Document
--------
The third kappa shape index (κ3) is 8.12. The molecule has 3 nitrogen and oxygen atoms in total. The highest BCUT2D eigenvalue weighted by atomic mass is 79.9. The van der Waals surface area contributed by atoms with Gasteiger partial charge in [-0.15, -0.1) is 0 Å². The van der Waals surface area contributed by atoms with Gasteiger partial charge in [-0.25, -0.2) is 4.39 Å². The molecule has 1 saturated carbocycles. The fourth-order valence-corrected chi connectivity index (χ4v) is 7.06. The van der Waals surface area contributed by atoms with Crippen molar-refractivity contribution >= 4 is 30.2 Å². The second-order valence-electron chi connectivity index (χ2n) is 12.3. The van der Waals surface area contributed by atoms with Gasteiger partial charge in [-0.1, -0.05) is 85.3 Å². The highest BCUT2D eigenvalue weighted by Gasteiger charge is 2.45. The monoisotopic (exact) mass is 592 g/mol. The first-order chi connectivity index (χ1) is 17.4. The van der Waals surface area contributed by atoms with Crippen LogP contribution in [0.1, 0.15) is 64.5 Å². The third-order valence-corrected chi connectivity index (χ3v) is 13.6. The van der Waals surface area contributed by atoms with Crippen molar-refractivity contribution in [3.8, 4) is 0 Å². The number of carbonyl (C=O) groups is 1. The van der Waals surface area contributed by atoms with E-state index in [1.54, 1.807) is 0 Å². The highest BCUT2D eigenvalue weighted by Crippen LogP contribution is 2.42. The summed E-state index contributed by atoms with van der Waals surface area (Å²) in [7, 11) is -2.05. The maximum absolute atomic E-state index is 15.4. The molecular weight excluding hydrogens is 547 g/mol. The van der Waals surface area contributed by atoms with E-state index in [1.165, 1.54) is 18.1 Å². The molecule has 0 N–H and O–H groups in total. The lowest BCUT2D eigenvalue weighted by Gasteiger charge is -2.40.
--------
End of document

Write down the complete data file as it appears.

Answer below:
The third kappa shape index (κ3) is 8.12. The molecule has 3 nitrogen and oxygen atoms in total. The highest BCUT2D eigenvalue weighted by atomic mass is 79.9. The van der Waals surface area contributed by atoms with Gasteiger partial charge in [-0.15, -0.1) is 0 Å². The van der Waals surface area contributed by atoms with Gasteiger partial charge in [-0.25, -0.2) is 4.39 Å². The molecule has 1 saturated carbocycles. The fourth-order valence-corrected chi connectivity index (χ4v) is 7.06. The van der Waals surface area contributed by atoms with Crippen molar-refractivity contribution >= 4 is 30.2 Å². The second-order valence-electron chi connectivity index (χ2n) is 12.3. The van der Waals surface area contributed by atoms with Gasteiger partial charge in [-0.1, -0.05) is 85.3 Å². The highest BCUT2D eigenvalue weighted by Gasteiger charge is 2.45. The monoisotopic (exact) mass is 592 g/mol. The first-order chi connectivity index (χ1) is 17.4. The van der Waals surface area contributed by atoms with Crippen LogP contribution in [0.1, 0.15) is 64.5 Å². The third-order valence-corrected chi connectivity index (χ3v) is 13.6. The van der Waals surface area contributed by atoms with Crippen molar-refractivity contribution in [3.8, 4) is 0 Å². The number of carbonyl (C=O) groups is 1. The van der Waals surface area contributed by atoms with E-state index in [1.54, 1.807) is 0 Å². The highest BCUT2D eigenvalue weighted by Crippen LogP contribution is 2.42. The summed E-state index contributed by atoms with van der Waals surface area (Å²) in [7, 11) is -2.05. The maximum absolute atomic E-state index is 15.4. The molecular weight excluding hydrogens is 547 g/mol. The van der Waals surface area contributed by atoms with E-state index in [1.165, 1.54) is 18.1 Å². The molecule has 0 N–H and O–H groups in total. The lowest BCUT2D eigenvalue weighted by Gasteiger charge is -2.40.